When it comes to business finance, managers need to fill several different roles for things to run smoothly. Two of the most important positions are controller and CFO. What are the differences between these two roles? Which one is right for your company? Do you need the CFO or controller — or both?
What Is a Financial Controller?
In most cases, a controller ensures the accuracy of financial documents. Controllers also oversee the documentation of financial transactions and ensure compliance with Generally Accepted Accounting Principles.
They typically have degrees in accounting or finance, and some may have an MBA or other advanced degree. Controllers must be able to analyze financial data and generally handle tasks like these:
- Collecting, analyzing and consolidating financial data
- Preparing budgets and managing budgeting schedules
- Reviewing and approving invoices
- Supervising accounts payable and accounts receivable staff
What Is a Chief Financial Officer?
The financial controller reports to the CFO. This senior executive manages all financial aspects of the organization. As a high-level manager, the role extends beyond merely tracking and recording transactions or handling day-to-day financial tasks. It also involves people management and strategizing.
CFOs usually have a degree in accounting and business administration, but may also have a degree in engineering or another technical field. They must have significant experience in financial analysis and management as well to succeed in this role. These are some of the tasks they perform:
- Overseeing financial planning and analysis
- Approving or finalizing proposed budgets
- Managing investor relationships
- Taking corrective action according to key metrics
What Is the Difference Between Controller and CFO Roles?
In some organizations, one person performs the role of a controller and CFO. However, from an HR or strategic perspective, both roles serve different purposes. Even when separate, both roles do overlap. Consequently, the CFO usually determines what roles the controller handles.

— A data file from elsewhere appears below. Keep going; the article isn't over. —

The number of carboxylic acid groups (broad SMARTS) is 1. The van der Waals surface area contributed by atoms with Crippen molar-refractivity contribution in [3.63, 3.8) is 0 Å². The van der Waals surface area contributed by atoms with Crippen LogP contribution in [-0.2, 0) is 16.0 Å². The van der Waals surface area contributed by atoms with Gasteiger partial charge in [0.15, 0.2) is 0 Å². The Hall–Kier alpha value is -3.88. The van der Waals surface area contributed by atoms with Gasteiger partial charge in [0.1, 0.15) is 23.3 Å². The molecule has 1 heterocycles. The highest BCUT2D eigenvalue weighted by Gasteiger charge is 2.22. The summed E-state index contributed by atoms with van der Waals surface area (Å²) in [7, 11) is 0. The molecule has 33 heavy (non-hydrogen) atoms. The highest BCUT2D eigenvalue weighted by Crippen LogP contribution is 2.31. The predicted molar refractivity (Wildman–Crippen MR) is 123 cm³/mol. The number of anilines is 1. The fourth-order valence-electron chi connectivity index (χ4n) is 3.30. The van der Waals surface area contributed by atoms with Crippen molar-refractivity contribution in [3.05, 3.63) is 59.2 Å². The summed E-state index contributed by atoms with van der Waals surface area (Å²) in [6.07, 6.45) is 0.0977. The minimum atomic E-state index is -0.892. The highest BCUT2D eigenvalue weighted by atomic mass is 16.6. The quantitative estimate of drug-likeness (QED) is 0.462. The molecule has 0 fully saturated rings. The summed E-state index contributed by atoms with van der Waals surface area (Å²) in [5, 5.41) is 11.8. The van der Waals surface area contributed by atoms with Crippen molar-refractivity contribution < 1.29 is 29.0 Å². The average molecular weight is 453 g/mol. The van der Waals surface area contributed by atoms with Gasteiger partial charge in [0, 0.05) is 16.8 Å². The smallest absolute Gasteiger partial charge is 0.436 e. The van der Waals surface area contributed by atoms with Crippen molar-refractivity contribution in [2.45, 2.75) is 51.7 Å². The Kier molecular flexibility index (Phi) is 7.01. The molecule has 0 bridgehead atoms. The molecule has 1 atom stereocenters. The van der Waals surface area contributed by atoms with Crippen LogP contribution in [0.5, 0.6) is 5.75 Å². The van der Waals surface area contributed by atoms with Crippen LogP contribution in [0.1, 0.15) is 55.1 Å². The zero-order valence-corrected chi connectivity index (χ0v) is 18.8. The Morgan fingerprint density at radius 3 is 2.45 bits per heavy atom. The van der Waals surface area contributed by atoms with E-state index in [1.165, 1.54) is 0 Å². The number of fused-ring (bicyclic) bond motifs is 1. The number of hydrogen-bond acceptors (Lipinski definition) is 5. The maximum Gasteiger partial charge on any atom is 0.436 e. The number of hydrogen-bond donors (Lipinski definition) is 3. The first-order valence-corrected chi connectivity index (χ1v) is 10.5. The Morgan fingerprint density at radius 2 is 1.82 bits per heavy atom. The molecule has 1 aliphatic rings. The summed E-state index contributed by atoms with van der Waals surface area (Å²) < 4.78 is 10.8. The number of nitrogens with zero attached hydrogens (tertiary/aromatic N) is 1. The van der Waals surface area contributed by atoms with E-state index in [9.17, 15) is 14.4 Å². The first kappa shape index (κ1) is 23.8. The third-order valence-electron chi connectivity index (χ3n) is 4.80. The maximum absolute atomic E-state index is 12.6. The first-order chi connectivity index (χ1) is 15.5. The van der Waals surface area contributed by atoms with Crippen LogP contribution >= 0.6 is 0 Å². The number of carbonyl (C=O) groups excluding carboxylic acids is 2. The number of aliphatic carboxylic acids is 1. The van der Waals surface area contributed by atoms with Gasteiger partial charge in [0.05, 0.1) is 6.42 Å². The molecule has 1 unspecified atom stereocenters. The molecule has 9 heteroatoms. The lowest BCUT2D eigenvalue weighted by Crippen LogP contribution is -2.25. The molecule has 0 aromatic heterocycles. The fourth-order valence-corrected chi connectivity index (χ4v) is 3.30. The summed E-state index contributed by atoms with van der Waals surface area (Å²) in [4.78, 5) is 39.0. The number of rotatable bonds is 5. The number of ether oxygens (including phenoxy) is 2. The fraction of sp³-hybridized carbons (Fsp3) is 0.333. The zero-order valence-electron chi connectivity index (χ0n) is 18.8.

When reviewing controller vs CFO differences, more often than not, controllers tend to focus on audits, financial operations, and accounting tasks. In contrast, the CFO oversees the overall company performance and plays a crucial role in developing strategies for the organization.
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How Do You Know If Your Company Needs a CFO or Controller?
When determining which professional your business needs, more often than not, you might find the answer is both. Take a closer look at the details.
When To Hire a Corporate Financial Controller
If you need to build your financial operations from the ground up, an experienced controller is the right person for the job. This professional can tackle everything from how to set up internal controls to determining the right automation tools and classifying expenses.
A financial controller is also the person to call on if you believe you might face an audit soon. This professional can help you organize your finances, correct your books and can liaise with the financial professionals completing the audit.
When To Hire a Chief Financial Officer
Your company needs a CFO as soon as growth and expansion become the number one agenda. At this point, your business has already matured. This professional will, therefore, need to analyze current operations to determine the best steps forward.
A CFO can also prepare your business to attract external investments. Creating a compelling pitch starts with analyzing your data and presenting it in a way that will attract investors. Your CFO can accomplish this with ease.
All companies planning to go public also need to hire a CFO. The CFO can prepare the company and its existing finance team for new compliance guidelines and accounting regulations that accompany an IPO. Ideally, managers hire a CFO with experience working in startups.
What Are Some Important CFO Performance Metrics?
Qualifications on paper do not always translate into a good match for your organization. Tracking CFO performance can help you determine whether you made a good choice and identify where there is room for improvement. Consider these metrics:
- Cash flow from operations
- Net income or operating cash flow
- Return on equity
- Debt to equity ratio
- Current ratio
What Are Some Important CFO Financial Metrics?
The CFO will also pay keen attention to some important financial metrics to track organizational performance. These metrics provide the data necessary for taking corrective action:
- Earnings before interest and taxes
- Earnings per share
- Accounts receivable turnover
- Inventory turnover
- Days sales outstanding
Is Gaviti Better for a CFO or Financial Controller?
CFOs all across America rely on our accounts receivable software to monitor cash flow. Because financial controllers work directly with the AR team, they use it more frequently than CFOs do, so they can improve the collections process. In fact, one client reduced Receivables-At-Risk by 77%. Try Gaviti for yourself to see what it can do for your business.